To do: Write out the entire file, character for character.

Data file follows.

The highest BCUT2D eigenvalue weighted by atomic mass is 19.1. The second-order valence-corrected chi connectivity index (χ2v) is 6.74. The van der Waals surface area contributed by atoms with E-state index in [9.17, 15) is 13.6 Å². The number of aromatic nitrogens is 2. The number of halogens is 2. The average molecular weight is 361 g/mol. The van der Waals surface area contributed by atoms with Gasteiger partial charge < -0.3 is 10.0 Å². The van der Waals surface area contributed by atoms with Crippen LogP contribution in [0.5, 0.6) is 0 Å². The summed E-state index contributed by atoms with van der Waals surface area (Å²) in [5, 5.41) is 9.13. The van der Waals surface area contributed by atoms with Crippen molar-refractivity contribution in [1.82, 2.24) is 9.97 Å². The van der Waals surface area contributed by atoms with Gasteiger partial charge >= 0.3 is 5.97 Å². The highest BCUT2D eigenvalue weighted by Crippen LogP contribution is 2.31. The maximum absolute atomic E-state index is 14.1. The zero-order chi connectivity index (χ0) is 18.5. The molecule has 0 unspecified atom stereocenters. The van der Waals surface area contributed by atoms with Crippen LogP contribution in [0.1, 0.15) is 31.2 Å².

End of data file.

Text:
The highest BCUT2D eigenvalue weighted by atomic mass is 19.1. The second-order valence-corrected chi connectivity index (χ2v) is 6.74. The van der Waals surface area contributed by atoms with E-state index in [9.17, 15) is 13.6 Å². The number of aromatic nitrogens is 2. The number of halogens is 2. The average molecular weight is 361 g/mol. The van der Waals surface area contributed by atoms with Gasteiger partial charge < -0.3 is 10.0 Å². The van der Waals surface area contributed by atoms with Crippen LogP contribution in [0.5, 0.6) is 0 Å². The summed E-state index contributed by atoms with van der Waals surface area (Å²) in [5, 5.41) is 9.13. The van der Waals surface area contributed by atoms with Crippen molar-refractivity contribution in [1.82, 2.24) is 9.97 Å². The van der Waals surface area contributed by atoms with Gasteiger partial charge >= 0.3 is 5.97 Å². The highest BCUT2D eigenvalue weighted by Crippen LogP contribution is 2.31. The maximum absolute atomic E-state index is 14.1. The zero-order chi connectivity index (χ0) is 18.5. The molecule has 0 unspecified atom stereocenters. The van der Waals surface area contributed by atoms with Crippen LogP contribution in [0.1, 0.15) is 31.2 Å².